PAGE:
Hampstead Theatre Downstairs
2018 is less than a month old and already London has welcomed two plays that could easily win their writers Best Newcomer awards in a year’s time.
Hot on the heels of My Mum’s a Twat by Anoushka Warden at the Royal Court comes a piece with some similarities, in that it depicts a very mature, highly intelligent teenage girl from a non-nuclear family trying to overcome life’s little encumbrances.
Yous Two might be the start of a new genre. In the last 60 years, we have all become familiar with kitchen sink plays. This one could be the start of the bath and WC school, since its 70 minutes never leave the smallest (and one hopes shabbiest) room in the flat rented by Billie’s father Joseph.
In this case, Shannon Tarbet gives an outstanding performance as Billie, on the verge of her GCSEs with every chance of a university place followed by a glittering career.
The main thing holding her back is Joseph Thompson’s unemployed Jonny, the kind of chancer who sells black-market football tickets and believes that everything will be all right by Saturday night when he wins the Euro Millions. Even given the slim possibility that that might not happen for another week or two, the family coffers are bound to be replenished as soon as he receives an injury compensation award that seems destined to evade the single father forever.
In this household, the teenager is significantly more mature than her dad, although Jonny makes up for his laziness with quick-fire wit and genuine love for the bright teenager. Underlying the relationship is a sad history, which deeply affects them both but in different ways. Soon after Billie’s birth, her mother, who suffered from depression and schizophrenia, passed on, presumably by her own hand.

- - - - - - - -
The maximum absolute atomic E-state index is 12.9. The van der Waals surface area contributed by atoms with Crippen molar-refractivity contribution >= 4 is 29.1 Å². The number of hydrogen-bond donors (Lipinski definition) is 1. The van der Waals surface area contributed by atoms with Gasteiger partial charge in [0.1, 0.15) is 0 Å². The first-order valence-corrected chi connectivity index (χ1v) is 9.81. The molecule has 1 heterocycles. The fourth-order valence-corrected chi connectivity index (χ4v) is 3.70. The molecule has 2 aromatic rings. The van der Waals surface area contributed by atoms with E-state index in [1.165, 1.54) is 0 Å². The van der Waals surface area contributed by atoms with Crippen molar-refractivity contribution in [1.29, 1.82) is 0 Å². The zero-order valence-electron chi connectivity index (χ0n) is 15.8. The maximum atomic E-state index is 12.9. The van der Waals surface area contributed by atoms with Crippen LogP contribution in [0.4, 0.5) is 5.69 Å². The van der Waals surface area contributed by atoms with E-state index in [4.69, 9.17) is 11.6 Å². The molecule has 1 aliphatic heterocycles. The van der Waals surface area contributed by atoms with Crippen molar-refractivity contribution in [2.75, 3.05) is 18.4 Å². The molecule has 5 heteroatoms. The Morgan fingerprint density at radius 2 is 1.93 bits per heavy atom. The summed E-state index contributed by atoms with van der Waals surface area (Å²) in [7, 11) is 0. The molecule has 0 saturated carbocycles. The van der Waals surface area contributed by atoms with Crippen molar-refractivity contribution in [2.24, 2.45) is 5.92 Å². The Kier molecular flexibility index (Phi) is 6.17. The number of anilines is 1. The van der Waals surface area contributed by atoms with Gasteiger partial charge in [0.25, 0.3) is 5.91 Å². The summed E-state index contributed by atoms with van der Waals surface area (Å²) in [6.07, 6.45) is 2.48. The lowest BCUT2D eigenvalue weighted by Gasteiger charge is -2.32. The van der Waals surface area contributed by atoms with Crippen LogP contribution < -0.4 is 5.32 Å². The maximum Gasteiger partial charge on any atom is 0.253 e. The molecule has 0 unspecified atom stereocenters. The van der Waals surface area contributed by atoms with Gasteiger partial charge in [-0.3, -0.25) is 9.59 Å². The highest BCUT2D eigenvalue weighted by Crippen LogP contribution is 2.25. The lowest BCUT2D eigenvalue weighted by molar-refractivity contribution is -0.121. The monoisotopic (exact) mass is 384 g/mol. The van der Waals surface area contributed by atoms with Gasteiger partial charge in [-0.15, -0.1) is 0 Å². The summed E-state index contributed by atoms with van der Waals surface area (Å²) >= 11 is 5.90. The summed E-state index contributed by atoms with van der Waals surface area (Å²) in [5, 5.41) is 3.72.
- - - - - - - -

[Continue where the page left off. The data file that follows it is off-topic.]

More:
Many of the most telling scenes in the play take place between father and daughter, mixing laugh out loud comedy with rich pathos, especially in the scenes after Billie announces that she is to become a gymslip mum. Not only are they funny but these interactions are frequently psychologically deep, plumbing the depths of not one but two damaged souls.
A different outlook is introduced by two of Billie’s school friends, neither character as fully rounded as Billie or Jonny. Leah Harvey plays Rachel, the intellectually challenged daughter of genuine intellectuals, while Ali Barouti is Fudge, a good-natured young lad who is responsible for the pregnancy but then disappears at speed, although of the two outsiders, he might well be the more likely to have hidden depths.
Yous Two is impeccably directed by Chelsea Walker, really getting to the heart of the relationship between father and daughter. She and the writer are blessed by the presence of a young actress like Shannon Tarbet to play what might well be the playwright’s stage alter ego.
While the piece may show one or two rough edges, it marks Georgia Christou as a real talent in the making, who has a great sense of humour but also the ability to convey humanity with feeling.
Reviewer: Philip Fisher